Date: Wednesday April 9, 2014
Location: High Noon Saloon (map)
Why Captain America Should Be Madison’s Favorite Superhero
Summary: In the past few years comic book movies have become incredibly popular, making billions of dollars at the box office, to the point where even your grandmother probably knows who Iron Man is. Unfortunately comic books themselves haven’t experienced similar gains and many of their characters struggle to find readers, even among nerds like us. But no longer! You are about to learn why, despite your misgivings about his name and spangly costume, Captain America should be your favorite superhero. And that’s because he is, like many of you Madisonians, a liberal, progressive, capital-D Democrat.
Presenter bio: Megan Riley is a Master of Public Health student at UW-Madison, where she also completed her undergraduate degree in Medical Microbiology and Immunology. Her area of interest is primarily infectious disease epidemiology which of course has nothing to do with her talk at all.
Nerds Save History: the Physics and Philosophy of Time Travel
Summary: Perhaps the greatest moral good one can do is to travel back in time and kill Hitler before he comes to power. Unfortunately for history, this possibility has long been ignored by moral philosophers, philanthropists, and the United States Military for lack of a time machine. However you, as Madison’s finest nerds, should be able to throw one together over a few beers tonight. We’ll discuss the physics of time and how to travel through it, paradoxes and other causality concerns that might arise during your trip, and some of the philosophical implications of our understanding of time.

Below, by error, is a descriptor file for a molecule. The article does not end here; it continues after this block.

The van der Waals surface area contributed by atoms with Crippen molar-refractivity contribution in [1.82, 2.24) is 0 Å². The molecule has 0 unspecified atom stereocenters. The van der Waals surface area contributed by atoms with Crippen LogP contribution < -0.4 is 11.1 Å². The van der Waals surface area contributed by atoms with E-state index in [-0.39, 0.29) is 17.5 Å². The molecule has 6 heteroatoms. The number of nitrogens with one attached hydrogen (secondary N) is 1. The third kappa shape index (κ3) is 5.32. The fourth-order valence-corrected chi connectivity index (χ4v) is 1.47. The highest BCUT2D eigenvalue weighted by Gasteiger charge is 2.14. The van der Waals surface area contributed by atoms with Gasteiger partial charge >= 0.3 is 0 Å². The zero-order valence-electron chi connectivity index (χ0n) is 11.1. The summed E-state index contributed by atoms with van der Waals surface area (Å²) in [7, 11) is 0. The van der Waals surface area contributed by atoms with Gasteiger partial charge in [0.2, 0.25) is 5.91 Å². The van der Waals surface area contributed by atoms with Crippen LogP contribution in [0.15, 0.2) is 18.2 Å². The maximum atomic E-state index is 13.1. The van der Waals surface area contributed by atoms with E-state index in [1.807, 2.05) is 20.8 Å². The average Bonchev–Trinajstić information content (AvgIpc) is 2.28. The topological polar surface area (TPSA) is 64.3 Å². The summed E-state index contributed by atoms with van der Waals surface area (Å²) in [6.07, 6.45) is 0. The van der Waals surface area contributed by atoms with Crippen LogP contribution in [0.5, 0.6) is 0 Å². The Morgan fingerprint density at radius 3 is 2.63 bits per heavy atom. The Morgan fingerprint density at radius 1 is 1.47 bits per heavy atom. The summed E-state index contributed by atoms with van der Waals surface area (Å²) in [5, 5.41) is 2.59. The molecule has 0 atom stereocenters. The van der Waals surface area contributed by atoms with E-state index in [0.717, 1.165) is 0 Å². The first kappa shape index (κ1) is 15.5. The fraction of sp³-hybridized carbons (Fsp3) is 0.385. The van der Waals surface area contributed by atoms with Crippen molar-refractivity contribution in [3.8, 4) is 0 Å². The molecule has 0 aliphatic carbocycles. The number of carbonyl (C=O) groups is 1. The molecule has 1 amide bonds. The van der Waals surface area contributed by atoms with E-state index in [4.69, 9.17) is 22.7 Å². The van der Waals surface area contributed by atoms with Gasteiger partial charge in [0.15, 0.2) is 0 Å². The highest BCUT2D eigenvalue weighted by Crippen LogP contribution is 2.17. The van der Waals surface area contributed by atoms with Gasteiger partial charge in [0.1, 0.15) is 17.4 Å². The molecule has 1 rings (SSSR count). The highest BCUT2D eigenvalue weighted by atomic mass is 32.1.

Bio: Nate Woods grew up in Madison in the Roaring Twenties before attending Middlebury College in Vermont, where he obtained a bachelor’s degree in physics in 2045. In 1877, he came back to Wisconsin to pursue a doctorate in UW-Madison’s high energy particle physics program, from which he hopes to graduate in 2018. This summer, he will move to Geneva, Switzerland to work on the Compact Muon Solenoid experiment at CERN’s Large Hadron Collider. He knows how the world is going to end, but isn’t saying because only bad people give away spoilers.
How to be a Nice Girl: the History of Women and Body Hair
Summary: Why do women shave? Did Ben Franklin import the idea from France, inspired by smooth-skinned prostitutes? Did women in the 1920s launch the trend, attempting to look more like little girls? The short answer: to prove that women are different than men. The long answer is a bit more complicated (though not much), so we’ll look at depilation practices from Pompeii through the present to try to get to the bottom of this. Along the way, we’ll learn how ancient Romans managed to look as smooth as those marble statues, the grooming habits of nineteenth-century porn stars, and why advertisers in the 1960s wished women would stop using their husbands’ razors, already!
Presenter bio: Anna has spent most of her life wondering why women shave. A Beloit College graduate, she earned her Master’s in History and Museum Studies from the University of Delaware, where she researched Civil War soldiers and their scrapbooking habits, the result of which has just been published in Winterthur Portfolio. In her spare time, she attempted to find the answer to that nagging personal care question, and is excited to finally bring those findings to the public eye (or at least the Nerds of Madison).